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Statistical evidence links exceptional 1995 Atlantic hurricane season to record sea warming

Saunders, MA; Harris, AR; (1997) Statistical evidence links exceptional 1995 Atlantic hurricane season to record sea warming. Geophysical Research Letters , 24 (10) 1255 - 1258. 10.1029/97GL01164. Green open access

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Abstract

Tropical cyclones rank above earthquakes as the major geophysical cause of loss of life and property (Bryant, 1991; Houghton, 1994). In the United States alone, the damage bill from mainland landfalling hurricanes over the last 50 years averages $2.0 billion per year (Hebert et al., 1996). Years with high numbers of hurricanes provide new insight on the environmental factors influencing interannual variability; hence the interest in the exceptional 1995 Atlantic season which saw 11 hurricanes and a total of 19 tropical storms, double the 50-year average. While most environmental factors in 1995 were favourable for tropical cyclone development, we show that a factor not fully explored before, the sea surface temperature (SST) was the most significant. For the 10 degrees-20 degrees N, 20 degrees-60 degrees W region where 93% of the anomalous 1995 hurricanes developed, similar to 45 year statistical regressions show that SST is the dominating influence, independent of all known other factors, behind the interannual variance in Atlantic hurricance numbers. With this SST experiencing record warm levels in 1995, 0.66 degrees C above the 1946-1995 mean, these regressions indicate that sea warming explains 61+/-34% of the anomalous hurricane activity in 1995 to 95% confidence.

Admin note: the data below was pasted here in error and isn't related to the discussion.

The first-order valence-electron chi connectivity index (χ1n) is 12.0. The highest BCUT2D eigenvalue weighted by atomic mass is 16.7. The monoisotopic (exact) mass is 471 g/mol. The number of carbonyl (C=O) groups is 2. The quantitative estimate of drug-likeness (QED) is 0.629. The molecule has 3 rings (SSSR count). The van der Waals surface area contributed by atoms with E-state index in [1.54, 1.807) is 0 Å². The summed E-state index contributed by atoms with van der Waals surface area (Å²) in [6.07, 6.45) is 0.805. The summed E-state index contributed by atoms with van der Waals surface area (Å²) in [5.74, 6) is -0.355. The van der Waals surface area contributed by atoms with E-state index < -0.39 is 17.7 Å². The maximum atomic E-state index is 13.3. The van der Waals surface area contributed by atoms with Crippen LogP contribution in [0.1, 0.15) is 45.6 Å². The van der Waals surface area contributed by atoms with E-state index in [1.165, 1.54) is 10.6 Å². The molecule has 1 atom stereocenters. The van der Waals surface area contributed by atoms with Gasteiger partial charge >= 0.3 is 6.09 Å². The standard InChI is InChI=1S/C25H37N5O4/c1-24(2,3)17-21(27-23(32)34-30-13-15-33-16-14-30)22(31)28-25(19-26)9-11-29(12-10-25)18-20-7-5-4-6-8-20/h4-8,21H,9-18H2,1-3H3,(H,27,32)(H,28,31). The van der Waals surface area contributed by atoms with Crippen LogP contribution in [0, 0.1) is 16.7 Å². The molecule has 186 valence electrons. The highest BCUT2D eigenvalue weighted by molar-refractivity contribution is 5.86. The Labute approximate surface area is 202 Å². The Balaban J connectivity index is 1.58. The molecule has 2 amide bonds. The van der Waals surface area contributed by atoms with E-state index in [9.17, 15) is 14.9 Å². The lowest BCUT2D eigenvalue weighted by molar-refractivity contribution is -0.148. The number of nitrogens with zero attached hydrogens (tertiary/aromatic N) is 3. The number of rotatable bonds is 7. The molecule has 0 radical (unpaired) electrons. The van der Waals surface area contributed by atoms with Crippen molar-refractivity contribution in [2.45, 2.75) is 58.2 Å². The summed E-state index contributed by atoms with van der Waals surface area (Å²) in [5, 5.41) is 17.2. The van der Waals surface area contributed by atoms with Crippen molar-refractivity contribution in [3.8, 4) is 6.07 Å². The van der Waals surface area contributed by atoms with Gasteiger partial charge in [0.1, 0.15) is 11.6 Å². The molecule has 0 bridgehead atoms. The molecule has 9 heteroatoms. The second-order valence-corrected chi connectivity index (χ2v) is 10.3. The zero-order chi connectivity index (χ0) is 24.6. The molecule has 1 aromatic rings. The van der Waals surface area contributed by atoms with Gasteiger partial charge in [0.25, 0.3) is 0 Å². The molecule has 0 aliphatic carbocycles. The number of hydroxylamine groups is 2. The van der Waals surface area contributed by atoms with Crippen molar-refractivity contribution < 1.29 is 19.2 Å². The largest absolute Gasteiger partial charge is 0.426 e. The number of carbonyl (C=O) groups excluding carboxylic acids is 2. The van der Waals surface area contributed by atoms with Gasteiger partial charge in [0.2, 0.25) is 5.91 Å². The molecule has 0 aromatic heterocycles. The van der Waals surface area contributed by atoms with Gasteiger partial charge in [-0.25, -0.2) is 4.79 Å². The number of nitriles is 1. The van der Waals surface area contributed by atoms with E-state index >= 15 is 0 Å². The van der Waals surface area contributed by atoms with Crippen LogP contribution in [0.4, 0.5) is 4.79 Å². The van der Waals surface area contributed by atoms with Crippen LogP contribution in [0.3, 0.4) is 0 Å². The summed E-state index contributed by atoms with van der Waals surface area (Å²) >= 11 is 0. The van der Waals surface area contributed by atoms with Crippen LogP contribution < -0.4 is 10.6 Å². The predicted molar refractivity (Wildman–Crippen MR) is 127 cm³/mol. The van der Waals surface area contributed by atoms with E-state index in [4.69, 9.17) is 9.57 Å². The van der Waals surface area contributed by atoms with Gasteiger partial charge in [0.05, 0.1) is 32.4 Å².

Type: Article
Title: Statistical evidence links exceptional 1995 Atlantic hurricane season to record sea warming
Open access status: An open access version is available from UCL Discovery
DOI: 10.1029/97GL01164
Publisher version: http://dx.doi.org/10.1029/97GL01164
Language: English
Additional information: Copyright 1997 by the American Geophysical Union
Keywords: Quasi-biennial oscillation, Surface-temperature, Tropical cyclones, Circulation
UCL classification: UCL
UCL > Provost and Vice Provost Offices > UCL BEAMS
UCL > Provost and Vice Provost Offices > UCL BEAMS > Faculty of Maths and Physical Sciences
UCL > Provost and Vice Provost Offices > UCL BEAMS > Faculty of Maths and Physical Sciences > Dept of Space and Climate Physics
URI: https://discovery.ucl.ac.uk/id/eprint/66835
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